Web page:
It was a tough choice, but I chose to write the book, it seemed like a worthwhile endeavor. It turned out to be an incredible challenge. It pushed me mentally and physically. I spent long nights picking apart every detail, striving for excellence and clarity, so that others could more easily understand how to use Yii 2.

I started out fairly objective about PHP frameworks, simply looking for the easiest framework that could support robust development. Although I had a lot of respect for Symfony, I felt it was overly complicated and bloated. I didn’t like having to learn Yaml, even though it’s not difficult. I didn’t like having to write every route through the site. I didn’t like what I saw of doctrine. And I didn’t like the fact that alhough they had beautifully written documentation, there was no real effort made to service beginning programmers. This has a downside for businesses that have to hire programmers because it then becomes more expensive to train programmers. So in that sense, Symfony is an expensive discipline.

Laravel, on the other hand, went out of it’s way to service beginners and I loved that about it. The problem was, I just never felt like they were helping me build anything. None of the examples I found at the time, for example, dealt with a robust user login and verification. And without that, what kind of site do you have? And then, because it’s built on top of Symfony, it brings in Symfony’s bloat and performance issues. The other programmers at my company didn’t like it either. It didn’t seem robust enough to them, though in fairness, I should say that it was very new when we were doing those comparisons.

I turned to Yii 1.1.14 because my company had settled on it and the programmers loved it, but I found it difficult to grasp personally. In retrospect now, since I came up to speed on Yii 2, I understand 1.1.14 a lot better, but at the time, it seemed so difficult to use. The reality was that it was difficult to learn, but easy to use. You just had to be at a certain level as a programmer to get that. I hated that about it.

Then I discovered Yii 2 and everything changed. Whereaas Yii 1.1.14 was old and ugly, using old array syntax, no namespaces, etc., Yii 2 was a beacon of modern PHP. And being beautiful architecturally in this case is not just a superficial thing, it is extremely versatile and useful, way more intuitive than it’s predecessor. I have so much enthusiasm and passion for it, that I want to share it, and this was one of the motivations to write Yii 2 For Beginners.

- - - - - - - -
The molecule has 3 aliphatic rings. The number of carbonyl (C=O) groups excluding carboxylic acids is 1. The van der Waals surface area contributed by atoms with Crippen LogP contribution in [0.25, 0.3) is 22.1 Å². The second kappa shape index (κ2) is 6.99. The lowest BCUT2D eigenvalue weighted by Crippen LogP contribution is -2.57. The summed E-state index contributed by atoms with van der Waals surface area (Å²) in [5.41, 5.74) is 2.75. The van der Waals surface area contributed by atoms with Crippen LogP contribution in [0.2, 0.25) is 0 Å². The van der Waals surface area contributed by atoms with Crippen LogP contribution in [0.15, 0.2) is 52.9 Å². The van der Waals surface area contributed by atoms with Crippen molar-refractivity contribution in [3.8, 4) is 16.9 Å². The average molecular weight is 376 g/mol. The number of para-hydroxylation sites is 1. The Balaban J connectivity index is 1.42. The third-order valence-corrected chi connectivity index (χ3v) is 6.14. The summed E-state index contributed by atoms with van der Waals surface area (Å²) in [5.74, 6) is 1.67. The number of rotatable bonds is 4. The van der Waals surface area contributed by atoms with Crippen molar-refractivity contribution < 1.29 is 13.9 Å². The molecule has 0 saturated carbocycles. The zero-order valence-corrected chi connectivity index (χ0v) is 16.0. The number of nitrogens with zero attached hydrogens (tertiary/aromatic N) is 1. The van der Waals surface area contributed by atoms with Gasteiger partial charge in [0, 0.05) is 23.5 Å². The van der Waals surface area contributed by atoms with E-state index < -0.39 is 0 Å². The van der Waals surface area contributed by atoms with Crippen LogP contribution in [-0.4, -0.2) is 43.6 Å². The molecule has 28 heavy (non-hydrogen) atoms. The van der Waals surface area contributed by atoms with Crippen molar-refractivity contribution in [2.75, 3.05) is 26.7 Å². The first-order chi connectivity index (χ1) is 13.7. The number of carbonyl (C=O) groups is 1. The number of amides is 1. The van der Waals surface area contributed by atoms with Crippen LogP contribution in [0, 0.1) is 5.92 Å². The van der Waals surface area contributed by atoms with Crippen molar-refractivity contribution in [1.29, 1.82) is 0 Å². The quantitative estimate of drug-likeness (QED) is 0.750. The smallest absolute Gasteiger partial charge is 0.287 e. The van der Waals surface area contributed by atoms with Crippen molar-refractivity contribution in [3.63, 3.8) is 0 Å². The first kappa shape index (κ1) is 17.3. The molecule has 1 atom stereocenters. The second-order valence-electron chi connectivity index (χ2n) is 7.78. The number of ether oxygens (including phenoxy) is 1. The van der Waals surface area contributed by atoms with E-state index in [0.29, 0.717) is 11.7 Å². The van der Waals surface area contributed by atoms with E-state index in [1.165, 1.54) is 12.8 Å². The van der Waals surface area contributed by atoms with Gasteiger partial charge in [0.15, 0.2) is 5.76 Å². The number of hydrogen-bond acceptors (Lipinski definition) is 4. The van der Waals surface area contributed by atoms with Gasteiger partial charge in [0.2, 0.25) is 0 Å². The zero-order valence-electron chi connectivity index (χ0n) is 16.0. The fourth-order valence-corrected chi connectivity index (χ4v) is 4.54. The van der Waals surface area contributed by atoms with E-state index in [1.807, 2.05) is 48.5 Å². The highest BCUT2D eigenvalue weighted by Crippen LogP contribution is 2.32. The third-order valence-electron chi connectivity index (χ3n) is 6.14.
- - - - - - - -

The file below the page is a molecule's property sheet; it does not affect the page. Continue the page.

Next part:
Also, I know that right now, a beginning programmer is wandering around, wondering how to go from novice PHP programmer to framework developer. That’s a tough transition to make. I know just how frustrating it is. I want to help.

There are many, many, more advanced, and more qualified programmers than me, who apparently don’t have time or the interest to bring it down to the beginning level, so that task has fallen to me, at least in the short-term. I didn’t plan for this to happen, I’ve just found myself in these circumstances. There is no other beginning Yii 2 book out right now. So I did the best I could and I put a lot of effort into making Yii 2 as understandable for a beginning programmer as possible.

I realize that by being so into Yii 2, I no longer have objectivity to the other frameworks. That was bound to happen. I had to pick one. And when I get into something, I go all in.

So Yii 2 For Beginners is out now. I’m really glad I could contribute something to help beginners harness the potential of Yii 2, it really is an amazing framework.

Now that the book is done, I’m looking forward to getting back to application development, I hope to have a new site done in January. After that, I’m going on vacation, if I’m still breathing…

I will continue to support PHP and Yii 2 beginners on this blog, and hopefully continue with the polls, which people seem to find interesting. Over 1000 developers have voted in my polls. I hope to continue to develop this blog as a resource for the community.